Councillors back Magilligan Prison campaign

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COLERAINE councillors have backed a campaign by prison officers to save Magilligan Prison.

The prison has been ear-marked for closure as part of a ten year year reform programme.

At Tuesday night’s meeting, members of the Prison Officers’ Association attended to ask for Council support.

A petition was passed around the chamber, which was signed by members.

Addressing councillors, Finlay Spratt, Chairman of the Association, said that he hoped in the region of 20,000 people would put their signatures to the petition.

He invited the councillors to march with the Association to Parliament buildings on November 19, when the petition will be handed over to Justice Minister, David Forde.

Mr Spratt told the meeting that it would be an “injustice for the North West” if Magilligan was to close.

He added: “ There is no evidence to support the view that Magilligan Prison is in the wrong place.”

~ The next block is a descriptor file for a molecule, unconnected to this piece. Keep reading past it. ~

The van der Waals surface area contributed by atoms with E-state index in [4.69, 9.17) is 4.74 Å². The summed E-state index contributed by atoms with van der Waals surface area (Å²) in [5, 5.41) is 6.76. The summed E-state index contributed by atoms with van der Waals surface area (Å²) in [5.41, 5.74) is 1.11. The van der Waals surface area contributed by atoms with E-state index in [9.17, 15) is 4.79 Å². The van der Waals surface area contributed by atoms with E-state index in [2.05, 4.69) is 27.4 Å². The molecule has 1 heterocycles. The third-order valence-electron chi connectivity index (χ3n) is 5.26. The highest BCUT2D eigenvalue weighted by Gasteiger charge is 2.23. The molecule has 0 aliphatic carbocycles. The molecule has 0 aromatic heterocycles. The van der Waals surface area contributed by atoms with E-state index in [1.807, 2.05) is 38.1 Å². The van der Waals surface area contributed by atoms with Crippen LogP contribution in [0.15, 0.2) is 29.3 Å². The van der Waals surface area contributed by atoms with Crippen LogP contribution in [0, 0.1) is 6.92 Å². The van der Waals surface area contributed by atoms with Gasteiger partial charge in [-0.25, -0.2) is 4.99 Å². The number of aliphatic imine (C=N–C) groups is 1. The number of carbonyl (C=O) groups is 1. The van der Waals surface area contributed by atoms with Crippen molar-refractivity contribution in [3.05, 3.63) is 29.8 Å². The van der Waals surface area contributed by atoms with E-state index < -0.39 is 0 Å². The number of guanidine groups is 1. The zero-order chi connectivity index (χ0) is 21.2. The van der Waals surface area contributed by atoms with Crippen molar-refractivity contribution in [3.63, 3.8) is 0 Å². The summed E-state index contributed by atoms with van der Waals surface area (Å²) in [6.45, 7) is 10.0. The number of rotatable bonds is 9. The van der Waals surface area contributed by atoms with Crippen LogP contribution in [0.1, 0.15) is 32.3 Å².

Councillors backed Mr Spratt and his colleagues.

Independent councillor David McClarty said: “There is deep concern throughout the north west.

“We need to make the Minister aware that this decision cannot be taken lightly.”

Responding to councillor McClarty, Mr Spratt said: “Already £3.7 million has been spent on a new development at Magilligan. A business plan is in place and architects have been assigned to the project.”

He went on: “Magilligan Prison is the best operated prison out of the three in Northern Ireland. It has been through the Troubles and it adapted for what was needed.”

The meeting heard that new sanitation blocks are planned for prisoners at the Magilligan site and that a new Northern Ireland Water treatment programme had included a 800 bed prison on their plans for upgrade at the site.

Alliance councillor Yvonne Boyle told the meeting that as an Alliance councillor she was in a “dilemma”.

“I have listened carefully and I will feed back to the Minister.”

Councillor Boyle asked if a smaller prison at the site would be acceptable.

Mr Spratt said that a smaller prison wouldn’t be acceptable.

“It was decided back in 2007 that an 800 bed prison would be built on the site, and I believe that’s what should be there, “ said Mr Spratt.

Ulster Unionist councillor William King lent his support to the petition. He said: “I have had three visits to Magilligan and I found the staff to be very efficient. I visited a prison in Malawi and believe me Magilligan is like a palace in comparison.”